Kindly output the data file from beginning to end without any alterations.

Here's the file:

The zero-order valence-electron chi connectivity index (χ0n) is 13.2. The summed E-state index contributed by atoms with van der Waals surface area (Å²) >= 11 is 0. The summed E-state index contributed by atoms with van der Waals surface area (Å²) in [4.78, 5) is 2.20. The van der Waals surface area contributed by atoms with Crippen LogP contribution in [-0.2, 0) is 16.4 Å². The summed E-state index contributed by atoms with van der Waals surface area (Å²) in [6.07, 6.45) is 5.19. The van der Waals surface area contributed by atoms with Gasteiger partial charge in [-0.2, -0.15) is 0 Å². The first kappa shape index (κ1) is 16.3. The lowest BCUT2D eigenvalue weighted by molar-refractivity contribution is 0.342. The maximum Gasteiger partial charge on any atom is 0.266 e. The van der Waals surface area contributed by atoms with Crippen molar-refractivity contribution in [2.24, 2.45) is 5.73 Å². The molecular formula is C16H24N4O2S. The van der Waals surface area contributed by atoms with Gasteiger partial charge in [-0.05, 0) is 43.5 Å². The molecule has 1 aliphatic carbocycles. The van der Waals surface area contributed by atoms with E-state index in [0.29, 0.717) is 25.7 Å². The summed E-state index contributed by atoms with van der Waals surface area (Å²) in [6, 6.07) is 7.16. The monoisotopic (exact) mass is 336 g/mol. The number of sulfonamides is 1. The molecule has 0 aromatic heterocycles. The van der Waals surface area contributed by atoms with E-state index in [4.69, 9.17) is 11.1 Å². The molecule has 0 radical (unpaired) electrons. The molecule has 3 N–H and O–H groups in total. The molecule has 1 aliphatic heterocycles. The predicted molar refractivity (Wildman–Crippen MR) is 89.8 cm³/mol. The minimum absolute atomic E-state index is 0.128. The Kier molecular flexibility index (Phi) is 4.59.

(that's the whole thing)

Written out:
The zero-order valence-electron chi connectivity index (χ0n) is 13.2. The summed E-state index contributed by atoms with van der Waals surface area (Å²) >= 11 is 0. The summed E-state index contributed by atoms with van der Waals surface area (Å²) in [4.78, 5) is 2.20. The van der Waals surface area contributed by atoms with Crippen LogP contribution in [-0.2, 0) is 16.4 Å². The summed E-state index contributed by atoms with van der Waals surface area (Å²) in [6.07, 6.45) is 5.19. The van der Waals surface area contributed by atoms with Gasteiger partial charge in [-0.2, -0.15) is 0 Å². The first kappa shape index (κ1) is 16.3. The lowest BCUT2D eigenvalue weighted by molar-refractivity contribution is 0.342. The maximum Gasteiger partial charge on any atom is 0.266 e. The van der Waals surface area contributed by atoms with Crippen molar-refractivity contribution in [2.24, 2.45) is 5.73 Å². The molecular formula is C16H24N4O2S. The van der Waals surface area contributed by atoms with Gasteiger partial charge in [-0.05, 0) is 43.5 Å². The molecule has 1 aliphatic carbocycles. The van der Waals surface area contributed by atoms with E-state index in [0.29, 0.717) is 25.7 Å². The summed E-state index contributed by atoms with van der Waals surface area (Å²) in [6, 6.07) is 7.16. The monoisotopic (exact) mass is 336 g/mol. The number of sulfonamides is 1. The molecule has 0 aromatic heterocycles. The van der Waals surface area contributed by atoms with E-state index in [4.69, 9.17) is 11.1 Å². The molecule has 0 radical (unpaired) electrons. The molecule has 3 N–H and O–H groups in total. The molecule has 1 aliphatic heterocycles. The predicted molar refractivity (Wildman–Crippen MR) is 89.8 cm³/mol. The minimum absolute atomic E-state index is 0.128. The Kier molecular flexibility index (Phi) is 4.59.